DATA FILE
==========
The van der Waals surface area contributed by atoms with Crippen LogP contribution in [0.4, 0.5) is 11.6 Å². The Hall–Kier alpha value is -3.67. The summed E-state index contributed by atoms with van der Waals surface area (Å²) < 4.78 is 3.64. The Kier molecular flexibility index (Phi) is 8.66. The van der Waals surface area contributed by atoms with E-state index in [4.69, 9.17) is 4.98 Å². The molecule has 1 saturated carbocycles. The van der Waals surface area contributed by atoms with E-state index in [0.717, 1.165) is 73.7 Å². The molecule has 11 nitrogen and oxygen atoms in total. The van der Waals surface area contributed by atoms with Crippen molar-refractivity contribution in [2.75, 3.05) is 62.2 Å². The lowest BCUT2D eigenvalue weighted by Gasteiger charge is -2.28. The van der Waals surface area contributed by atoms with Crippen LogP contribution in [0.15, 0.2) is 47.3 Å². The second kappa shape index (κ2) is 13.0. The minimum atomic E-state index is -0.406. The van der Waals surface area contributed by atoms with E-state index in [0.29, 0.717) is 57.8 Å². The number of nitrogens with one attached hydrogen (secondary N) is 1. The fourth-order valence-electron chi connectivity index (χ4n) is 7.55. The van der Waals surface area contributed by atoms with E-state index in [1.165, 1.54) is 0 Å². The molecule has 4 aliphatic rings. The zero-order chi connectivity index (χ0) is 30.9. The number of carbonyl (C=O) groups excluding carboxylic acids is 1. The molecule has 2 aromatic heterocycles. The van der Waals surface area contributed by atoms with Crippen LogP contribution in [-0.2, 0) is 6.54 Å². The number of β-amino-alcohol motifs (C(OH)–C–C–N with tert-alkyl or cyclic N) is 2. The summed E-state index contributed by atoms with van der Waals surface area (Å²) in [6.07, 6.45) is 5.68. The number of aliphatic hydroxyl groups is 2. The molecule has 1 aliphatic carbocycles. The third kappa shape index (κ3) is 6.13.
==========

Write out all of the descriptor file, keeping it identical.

The van der Waals surface area contributed by atoms with Crippen LogP contribution in [0.4, 0.5) is 11.6 Å². The Hall–Kier alpha value is -3.67. The summed E-state index contributed by atoms with van der Waals surface area (Å²) < 4.78 is 3.64. The Kier molecular flexibility index (Phi) is 8.66. The van der Waals surface area contributed by atoms with E-state index in [4.69, 9.17) is 4.98 Å². The molecule has 1 saturated carbocycles. The van der Waals surface area contributed by atoms with E-state index in [0.717, 1.165) is 73.7 Å². The molecule has 11 nitrogen and oxygen atoms in total. The van der Waals surface area contributed by atoms with Crippen molar-refractivity contribution in [2.75, 3.05) is 62.2 Å². The lowest BCUT2D eigenvalue weighted by Gasteiger charge is -2.28. The van der Waals surface area contributed by atoms with Crippen LogP contribution in [0.15, 0.2) is 47.3 Å². The second kappa shape index (κ2) is 13.0. The minimum atomic E-state index is -0.406. The van der Waals surface area contributed by atoms with E-state index in [0.29, 0.717) is 57.8 Å². The number of nitrogens with one attached hydrogen (secondary N) is 1. The fourth-order valence-electron chi connectivity index (χ4n) is 7.55. The van der Waals surface area contributed by atoms with E-state index in [1.165, 1.54) is 0 Å². The molecule has 4 aliphatic rings. The zero-order chi connectivity index (χ0) is 30.9. The number of carbonyl (C=O) groups excluding carboxylic acids is 1. The molecule has 2 aromatic heterocycles. The van der Waals surface area contributed by atoms with Crippen LogP contribution in [-0.2, 0) is 6.54 Å². The number of β-amino-alcohol motifs (C(OH)–C–C–N with tert-alkyl or cyclic N) is 2. The summed E-state index contributed by atoms with van der Waals surface area (Å²) in [6.07, 6.45) is 5.68. The number of aliphatic hydroxyl groups is 2. The molecule has 1 aliphatic carbocycles. The third kappa shape index (κ3) is 6.13.